All Female Obstetric Team
Having a baby is a time when you need to be comfortable “letting go” a little with your treating team! Women often refer to this as “losing their dignity”, but we like to think we are able to keep things as dignified as possible, respecting everyone’s privacy. Because at Alana, you have only female obstetricians looking after you. All female care may be more comfortable to some women, whether out of personal choice or for religious reasons, particularly when having a baby. It also adds an extra personal connection considering we are Mums too!
Our promise? To provide you with the best antenatal care, making sure that your pregnancy and birth experience is as safe and comfortable for you and your baby as possible.
You can download our Obstetric Fee Disclosure here.
Obstetric Group Practice
While Alana has been around since 2007, the obstetricians at Alana were the first obstetric group practice in Sydney when we started our practice in 2014. Since that time we have grown and changed, but the concept remains the same.
You will have one primary obstetrician looking after you for your pregnancy, but will also have antenatal visits with the other obstetricians in the group which means you get to meet all of us prior to the big day.
What this means: whoever is on call to deliver your baby on that day will be a familiar face! In addition, we have weekly meetings where all of our antenatal patients, including those at high risk, are discussed, ensuring that if there are any complications you are receiving the best obstetric care from not just one, but multiple specialist obstetricians.
24 hour on-call service
Our obstetricians understand that in providing you with the best care, that includes having a well-rested person to deliver your baby.
We rotate the on-call roster daily or second daily which means that there will always be a fresh, familiar face to deliver your baby.
In addition, we are available to be contacted 24 hours a day if you have an urgent concern in your pregnancy.
As well as the on-call phone service, the Prince of Wales Private Hospital delivery suite can be contacted, with midwives available to answer your concerns after 20 weeks.
We are all Mums
The obstetricians at Alana all have children of our own. We know what it is like to experience pregnancy and childbirth (in all of its forms!).
We also know what it is like having to look after a new baby with all its insecurities and challenges. We are more than happy to discuss non-medical things with you, for example, what baby essentials to buy, picking the right pram etc.
Our holistic care involves your wellbeing and we try as best as we can prepare you for the immediate postpartum period (first 6 weeks after the birth). You can be reassured that we know what you are going through from both the highs and the lows (morning sickness anyone?!).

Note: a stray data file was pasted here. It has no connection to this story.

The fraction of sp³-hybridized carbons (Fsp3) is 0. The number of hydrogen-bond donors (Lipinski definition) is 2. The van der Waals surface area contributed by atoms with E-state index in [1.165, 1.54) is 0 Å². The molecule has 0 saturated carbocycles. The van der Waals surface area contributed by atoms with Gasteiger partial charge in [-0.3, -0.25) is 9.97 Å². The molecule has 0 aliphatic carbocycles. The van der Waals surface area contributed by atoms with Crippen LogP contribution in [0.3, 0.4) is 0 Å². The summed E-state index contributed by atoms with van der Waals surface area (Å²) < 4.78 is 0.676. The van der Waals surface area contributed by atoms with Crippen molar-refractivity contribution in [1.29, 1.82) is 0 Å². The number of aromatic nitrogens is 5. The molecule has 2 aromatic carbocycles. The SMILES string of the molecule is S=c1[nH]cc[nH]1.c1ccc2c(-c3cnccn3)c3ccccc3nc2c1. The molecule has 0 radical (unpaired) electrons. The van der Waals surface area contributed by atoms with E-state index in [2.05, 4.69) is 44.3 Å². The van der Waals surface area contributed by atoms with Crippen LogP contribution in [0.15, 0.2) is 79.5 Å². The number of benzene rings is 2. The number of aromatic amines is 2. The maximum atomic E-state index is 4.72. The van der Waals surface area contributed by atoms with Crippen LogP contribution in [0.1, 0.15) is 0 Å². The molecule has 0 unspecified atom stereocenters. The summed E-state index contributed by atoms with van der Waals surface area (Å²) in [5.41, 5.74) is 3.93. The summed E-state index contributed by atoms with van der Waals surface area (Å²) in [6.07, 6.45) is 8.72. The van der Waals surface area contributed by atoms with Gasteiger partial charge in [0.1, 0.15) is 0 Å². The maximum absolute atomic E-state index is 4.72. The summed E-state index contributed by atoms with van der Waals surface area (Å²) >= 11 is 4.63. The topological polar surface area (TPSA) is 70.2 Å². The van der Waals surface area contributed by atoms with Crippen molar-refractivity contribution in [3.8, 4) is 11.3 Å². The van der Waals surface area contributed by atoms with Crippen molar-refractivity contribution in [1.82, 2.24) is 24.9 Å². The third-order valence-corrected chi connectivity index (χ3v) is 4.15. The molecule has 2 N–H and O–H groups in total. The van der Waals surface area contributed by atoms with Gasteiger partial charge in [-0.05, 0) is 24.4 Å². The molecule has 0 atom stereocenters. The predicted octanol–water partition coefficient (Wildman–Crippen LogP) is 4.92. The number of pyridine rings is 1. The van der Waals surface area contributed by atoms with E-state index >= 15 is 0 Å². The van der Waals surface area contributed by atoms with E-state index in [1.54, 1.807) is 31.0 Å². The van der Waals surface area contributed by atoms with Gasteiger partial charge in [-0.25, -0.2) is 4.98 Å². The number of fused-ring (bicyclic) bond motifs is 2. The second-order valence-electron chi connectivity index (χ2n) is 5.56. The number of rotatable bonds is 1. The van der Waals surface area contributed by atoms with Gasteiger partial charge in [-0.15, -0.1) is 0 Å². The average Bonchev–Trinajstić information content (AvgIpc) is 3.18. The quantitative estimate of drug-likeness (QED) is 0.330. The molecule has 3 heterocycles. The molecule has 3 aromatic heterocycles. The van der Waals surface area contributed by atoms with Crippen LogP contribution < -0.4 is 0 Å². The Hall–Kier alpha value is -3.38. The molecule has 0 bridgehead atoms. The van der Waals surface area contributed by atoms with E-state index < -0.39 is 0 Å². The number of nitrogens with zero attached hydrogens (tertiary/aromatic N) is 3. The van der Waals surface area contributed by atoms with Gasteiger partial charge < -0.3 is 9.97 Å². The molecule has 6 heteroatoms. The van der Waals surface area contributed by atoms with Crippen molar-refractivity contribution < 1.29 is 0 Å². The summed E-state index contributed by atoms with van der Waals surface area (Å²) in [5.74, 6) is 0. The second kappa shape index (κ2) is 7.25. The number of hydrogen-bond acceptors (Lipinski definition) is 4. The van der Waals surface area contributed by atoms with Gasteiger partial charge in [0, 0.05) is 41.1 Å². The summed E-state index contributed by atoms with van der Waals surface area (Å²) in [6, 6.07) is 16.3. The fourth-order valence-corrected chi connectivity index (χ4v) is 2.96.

At Alana, our obstetricians are happy to support you in aspiring to the mode of delivery that is best for you. We understand that having a low intervention birth may be your preference, or that you wish to have an elective caesarean delivery.
We do support active labour and various positions for birth (including standing, all-fours, side-lying, and reclining). During your antenatal care, we will discuss the pros and cons of all methods of delivery and do our best to support you to achieve your wishes.
At times, there are medical reasons which mean that there is only one option to deliver your baby and in those circumstances the reasons behind this will be fully explained. At the end of the day, we appreciate that often the baby will decide for us the method of delivery and we need to go along with what they are telling us!
Frequently Asked Questions
Ultrasound can take high quality images of many parts of your body, which makes it an excellent diagnostic tool. During pregnancy, an ultrasound is recommended for a number of reasons:
- For confirming the age of the baby and to predict the due date;
- To look at the baby as it develops throughout the various stages of pregnancy;
- To screen for chromosomal and other abnormalities (such as Down syndrome).
- Breakthrough bleeding: which happens as the pregnancy hormones interfere with the hormones of your normal menstrual cycle. This causes some the endometrial lining to be shed. Spotting or light bleeding may come and go for several days.
- Implantation bleeding: which happens when the fertilised egg implants in the endometrial lining of the uterus. The endometrial lining has been prepared for the nestling of the fertilised egg during the menstrual cycle and has now got a very good blood supply. The implantation may therefore be associated with some light bleeding.
- Other causes: which may include changes to your cervix by the pregnancy hormones; it softens the cervix and causes an area of cells covering the cervix to move towards the outside of the cervix. These cells are more prone to bleeding, especially when touched during intercourse. It is important to be up to date with your Pap smear screening tests as bleeding may also be caused by abnormal cells. Bleeding can also be linked to vaginal or cervical infection which would require further investigation with a vaginal swab and may need treatment. A harmless growth on the cervix called a polyp may also cause bleeding at any stage in the pregnancy. A speculum examination (as is done with the Pap smear) will reveal this polyp, and usually nothing needs to be done about it during your pregnancy.